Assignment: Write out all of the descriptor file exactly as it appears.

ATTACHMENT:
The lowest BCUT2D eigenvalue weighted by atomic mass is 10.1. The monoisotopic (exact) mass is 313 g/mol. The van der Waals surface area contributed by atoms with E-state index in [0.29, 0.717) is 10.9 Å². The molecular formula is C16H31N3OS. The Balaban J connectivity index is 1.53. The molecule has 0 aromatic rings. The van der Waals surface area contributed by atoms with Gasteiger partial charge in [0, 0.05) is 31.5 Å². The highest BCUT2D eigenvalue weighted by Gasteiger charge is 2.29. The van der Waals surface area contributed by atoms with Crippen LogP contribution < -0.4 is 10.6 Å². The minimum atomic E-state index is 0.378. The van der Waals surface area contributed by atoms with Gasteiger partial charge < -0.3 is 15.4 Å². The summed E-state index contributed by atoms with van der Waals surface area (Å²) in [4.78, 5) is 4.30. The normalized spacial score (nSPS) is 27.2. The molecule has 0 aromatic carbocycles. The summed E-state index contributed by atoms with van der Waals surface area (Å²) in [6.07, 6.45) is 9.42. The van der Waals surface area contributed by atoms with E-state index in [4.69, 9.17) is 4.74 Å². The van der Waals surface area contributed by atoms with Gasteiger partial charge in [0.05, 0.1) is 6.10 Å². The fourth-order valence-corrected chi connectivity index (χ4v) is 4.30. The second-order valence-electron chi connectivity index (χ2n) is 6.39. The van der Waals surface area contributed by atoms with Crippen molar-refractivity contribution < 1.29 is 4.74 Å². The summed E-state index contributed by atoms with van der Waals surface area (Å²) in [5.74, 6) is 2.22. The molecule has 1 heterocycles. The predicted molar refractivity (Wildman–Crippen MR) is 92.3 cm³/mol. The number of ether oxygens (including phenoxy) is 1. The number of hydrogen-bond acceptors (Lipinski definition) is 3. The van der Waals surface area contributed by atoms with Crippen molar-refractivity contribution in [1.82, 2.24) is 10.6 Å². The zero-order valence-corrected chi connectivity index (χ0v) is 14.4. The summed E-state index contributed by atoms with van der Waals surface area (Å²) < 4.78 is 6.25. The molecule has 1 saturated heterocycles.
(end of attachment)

The lowest BCUT2D eigenvalue weighted by atomic mass is 10.1. The monoisotopic (exact) mass is 313 g/mol. The van der Waals surface area contributed by atoms with E-state index in [0.29, 0.717) is 10.9 Å². The molecular formula is C16H31N3OS. The Balaban J connectivity index is 1.53. The molecule has 0 aromatic rings. The van der Waals surface area contributed by atoms with Gasteiger partial charge in [0, 0.05) is 31.5 Å². The highest BCUT2D eigenvalue weighted by Gasteiger charge is 2.29. The van der Waals surface area contributed by atoms with Crippen LogP contribution < -0.4 is 10.6 Å². The minimum atomic E-state index is 0.378. The van der Waals surface area contributed by atoms with Gasteiger partial charge < -0.3 is 15.4 Å². The summed E-state index contributed by atoms with van der Waals surface area (Å²) in [4.78, 5) is 4.30. The normalized spacial score (nSPS) is 27.2. The molecule has 0 aromatic carbocycles. The summed E-state index contributed by atoms with van der Waals surface area (Å²) in [6.07, 6.45) is 9.42. The van der Waals surface area contributed by atoms with E-state index in [4.69, 9.17) is 4.74 Å². The van der Waals surface area contributed by atoms with Gasteiger partial charge in [0.05, 0.1) is 6.10 Å². The fourth-order valence-corrected chi connectivity index (χ4v) is 4.30. The second-order valence-electron chi connectivity index (χ2n) is 6.39. The van der Waals surface area contributed by atoms with Crippen molar-refractivity contribution < 1.29 is 4.74 Å². The summed E-state index contributed by atoms with van der Waals surface area (Å²) in [5.74, 6) is 2.22. The molecule has 1 heterocycles. The predicted molar refractivity (Wildman–Crippen MR) is 92.3 cm³/mol. The number of ether oxygens (including phenoxy) is 1. The number of hydrogen-bond acceptors (Lipinski definition) is 3. The van der Waals surface area contributed by atoms with Crippen molar-refractivity contribution in [1.82, 2.24) is 10.6 Å². The zero-order valence-corrected chi connectivity index (χ0v) is 14.4. The summed E-state index contributed by atoms with van der Waals surface area (Å²) < 4.78 is 6.25. The molecule has 1 saturated heterocycles.